This is my new series of blog posts titled The Journey to A Month for Mental Health. I am going to be writing about my experience of training for an endurance event as a full-time student.
For those reading this that don’t know the challenge I am refereeing too here is some background. From the 1st of August to the 31st of August I will be attempting to run a marathon and complete an Ironman 70.3 while covering over one hundred miles – all in one month.
The reasons I decided to do this was just before Christmas an individual I knew well took their own life which hit me hard. Just before I was given the news, I was between doing a challenge for charity and not doing one at all. However, after finding out the news, I wanted to raise money for the Samaritans. As I prepare for this event in August, I wanted to give a deeper insight into what it is like to train for a challenge like this with weekly updates on my blog. So, I am going to start this with this blog post – the struggle.
Now, you may be expecting me to talk about it’s so hard to eat four thousand calories a day and train three times a day, but that is a false reality. In fact, there is no struggle at all regarding the physical activity as I enjoy it, albeit there are of course days I would rather not bike for an hour or run ten miles.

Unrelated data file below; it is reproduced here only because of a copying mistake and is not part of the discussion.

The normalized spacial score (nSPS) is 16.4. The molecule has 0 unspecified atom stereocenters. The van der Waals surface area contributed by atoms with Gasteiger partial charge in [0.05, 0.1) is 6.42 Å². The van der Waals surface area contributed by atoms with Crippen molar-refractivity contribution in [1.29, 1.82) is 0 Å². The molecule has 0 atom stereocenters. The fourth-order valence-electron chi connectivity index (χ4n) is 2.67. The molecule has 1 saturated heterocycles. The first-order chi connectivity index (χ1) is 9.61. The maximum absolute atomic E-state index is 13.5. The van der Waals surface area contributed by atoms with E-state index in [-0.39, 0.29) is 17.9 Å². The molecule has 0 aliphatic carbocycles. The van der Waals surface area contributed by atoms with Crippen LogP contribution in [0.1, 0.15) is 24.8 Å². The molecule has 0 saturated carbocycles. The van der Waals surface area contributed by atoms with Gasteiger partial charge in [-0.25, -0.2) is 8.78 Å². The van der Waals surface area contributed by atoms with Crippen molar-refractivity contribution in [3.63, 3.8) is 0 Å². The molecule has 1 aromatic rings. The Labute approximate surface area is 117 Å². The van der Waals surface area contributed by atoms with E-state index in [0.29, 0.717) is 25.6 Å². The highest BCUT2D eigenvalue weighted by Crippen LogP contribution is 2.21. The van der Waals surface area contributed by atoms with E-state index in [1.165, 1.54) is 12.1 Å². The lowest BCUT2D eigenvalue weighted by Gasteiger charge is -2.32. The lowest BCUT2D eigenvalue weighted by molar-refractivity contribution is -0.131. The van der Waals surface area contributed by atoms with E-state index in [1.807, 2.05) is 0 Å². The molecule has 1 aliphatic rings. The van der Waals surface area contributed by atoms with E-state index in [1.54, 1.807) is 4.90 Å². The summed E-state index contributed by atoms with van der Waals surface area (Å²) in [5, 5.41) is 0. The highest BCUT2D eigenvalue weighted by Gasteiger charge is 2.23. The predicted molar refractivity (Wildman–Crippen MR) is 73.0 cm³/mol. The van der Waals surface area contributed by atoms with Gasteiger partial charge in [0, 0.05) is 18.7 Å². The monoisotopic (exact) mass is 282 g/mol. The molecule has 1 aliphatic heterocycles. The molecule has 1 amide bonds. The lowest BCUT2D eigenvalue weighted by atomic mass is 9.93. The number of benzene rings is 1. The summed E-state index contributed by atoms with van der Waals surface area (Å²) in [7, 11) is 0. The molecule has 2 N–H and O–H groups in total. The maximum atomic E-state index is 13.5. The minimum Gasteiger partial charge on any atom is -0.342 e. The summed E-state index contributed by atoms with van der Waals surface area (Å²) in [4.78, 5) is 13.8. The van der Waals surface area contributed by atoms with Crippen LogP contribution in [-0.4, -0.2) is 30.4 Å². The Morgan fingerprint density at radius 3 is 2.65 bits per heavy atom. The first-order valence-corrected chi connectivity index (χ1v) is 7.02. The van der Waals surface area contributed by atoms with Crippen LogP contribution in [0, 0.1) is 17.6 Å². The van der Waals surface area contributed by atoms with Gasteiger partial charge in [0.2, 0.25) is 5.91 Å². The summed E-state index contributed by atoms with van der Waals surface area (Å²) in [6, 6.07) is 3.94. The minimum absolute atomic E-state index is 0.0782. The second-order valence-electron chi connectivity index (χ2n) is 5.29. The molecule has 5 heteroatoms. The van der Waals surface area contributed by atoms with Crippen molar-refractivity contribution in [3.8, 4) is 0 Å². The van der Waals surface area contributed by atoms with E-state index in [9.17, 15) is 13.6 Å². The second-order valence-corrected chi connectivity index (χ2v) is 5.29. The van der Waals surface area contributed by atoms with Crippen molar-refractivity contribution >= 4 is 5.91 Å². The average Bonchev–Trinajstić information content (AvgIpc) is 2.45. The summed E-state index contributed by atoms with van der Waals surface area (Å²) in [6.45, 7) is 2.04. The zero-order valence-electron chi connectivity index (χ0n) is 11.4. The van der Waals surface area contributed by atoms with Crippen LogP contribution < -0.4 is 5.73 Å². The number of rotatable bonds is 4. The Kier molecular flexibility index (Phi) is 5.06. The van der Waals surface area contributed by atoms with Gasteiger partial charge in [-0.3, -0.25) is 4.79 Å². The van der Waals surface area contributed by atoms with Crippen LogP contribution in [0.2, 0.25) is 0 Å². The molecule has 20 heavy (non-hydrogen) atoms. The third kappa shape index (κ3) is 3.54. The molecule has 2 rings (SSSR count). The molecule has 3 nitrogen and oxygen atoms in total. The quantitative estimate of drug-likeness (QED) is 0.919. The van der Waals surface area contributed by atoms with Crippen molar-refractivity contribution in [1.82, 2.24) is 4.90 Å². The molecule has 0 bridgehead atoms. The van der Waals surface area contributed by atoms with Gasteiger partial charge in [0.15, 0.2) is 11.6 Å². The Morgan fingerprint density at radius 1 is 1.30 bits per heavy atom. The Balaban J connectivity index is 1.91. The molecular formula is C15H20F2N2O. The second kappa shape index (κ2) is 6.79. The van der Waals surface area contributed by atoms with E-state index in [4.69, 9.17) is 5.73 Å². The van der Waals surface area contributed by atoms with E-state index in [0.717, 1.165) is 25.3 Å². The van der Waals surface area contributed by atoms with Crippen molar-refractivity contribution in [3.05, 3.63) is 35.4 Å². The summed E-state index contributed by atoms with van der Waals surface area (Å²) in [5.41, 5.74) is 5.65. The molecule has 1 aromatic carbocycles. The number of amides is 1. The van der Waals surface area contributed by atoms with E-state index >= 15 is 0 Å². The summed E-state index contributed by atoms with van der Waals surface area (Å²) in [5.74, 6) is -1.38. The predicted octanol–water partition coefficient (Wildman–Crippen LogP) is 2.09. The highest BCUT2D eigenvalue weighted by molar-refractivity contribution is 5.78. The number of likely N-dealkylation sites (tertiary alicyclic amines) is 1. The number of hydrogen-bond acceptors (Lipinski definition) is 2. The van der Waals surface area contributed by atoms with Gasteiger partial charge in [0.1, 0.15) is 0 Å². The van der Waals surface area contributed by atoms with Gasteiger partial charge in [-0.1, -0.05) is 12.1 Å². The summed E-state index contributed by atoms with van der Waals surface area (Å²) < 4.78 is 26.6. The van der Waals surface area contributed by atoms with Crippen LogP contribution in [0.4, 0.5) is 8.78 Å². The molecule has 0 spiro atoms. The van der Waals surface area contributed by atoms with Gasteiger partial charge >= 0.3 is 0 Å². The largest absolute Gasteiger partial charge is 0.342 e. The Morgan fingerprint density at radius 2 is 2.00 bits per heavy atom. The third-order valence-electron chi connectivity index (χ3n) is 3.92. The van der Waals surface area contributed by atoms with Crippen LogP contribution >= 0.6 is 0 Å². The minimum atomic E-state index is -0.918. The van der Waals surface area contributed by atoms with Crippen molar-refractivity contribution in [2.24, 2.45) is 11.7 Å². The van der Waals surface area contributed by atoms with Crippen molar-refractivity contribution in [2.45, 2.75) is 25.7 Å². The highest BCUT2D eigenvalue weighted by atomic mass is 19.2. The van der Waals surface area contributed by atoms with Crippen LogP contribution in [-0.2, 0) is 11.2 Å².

I struggle with the knowledge that the challenge is not enough, or sometimes I struggle with the knowledge that it actually may be too much. I struggle with the reasons I am doing it for and if it will actually make a difference. This, however, is the reasons I am doing it. To spread awareness regarding mental health and how it can affect everyone differently.
A big reason why I struggle is due to social media. Although I use it myself to show my activities and to spread the word about what I am doing, the use of it can be detrimental. Being rather new to ultra-endurance sport, it was quite a shock to me what people put their bodies through. There are many people on social media that are big advocates for the ‘twenty-four-hour work mentality’ in which you don’t stop, you train twice a day while balancing work, university, your mental health and your relationships. For me and I am sure many people, it is not a realistic way to live and there are many reasons why it is not healthy.
So, I have decided that I will not only train my body for this event, but I will dedicate time to my mind. I want to work on it as much as I work on my body, using training methods such as mediation and mindfulness. Now, of course it goes against the grain to discuss this with a lifestyle of ultra-endurance where you have to toughen the mind, but that is not the reason I am doing this.
I want to soften and quiet my mind during this time so that there I can do this challenge healthily.
Thank you for reading – week two will be coming next week.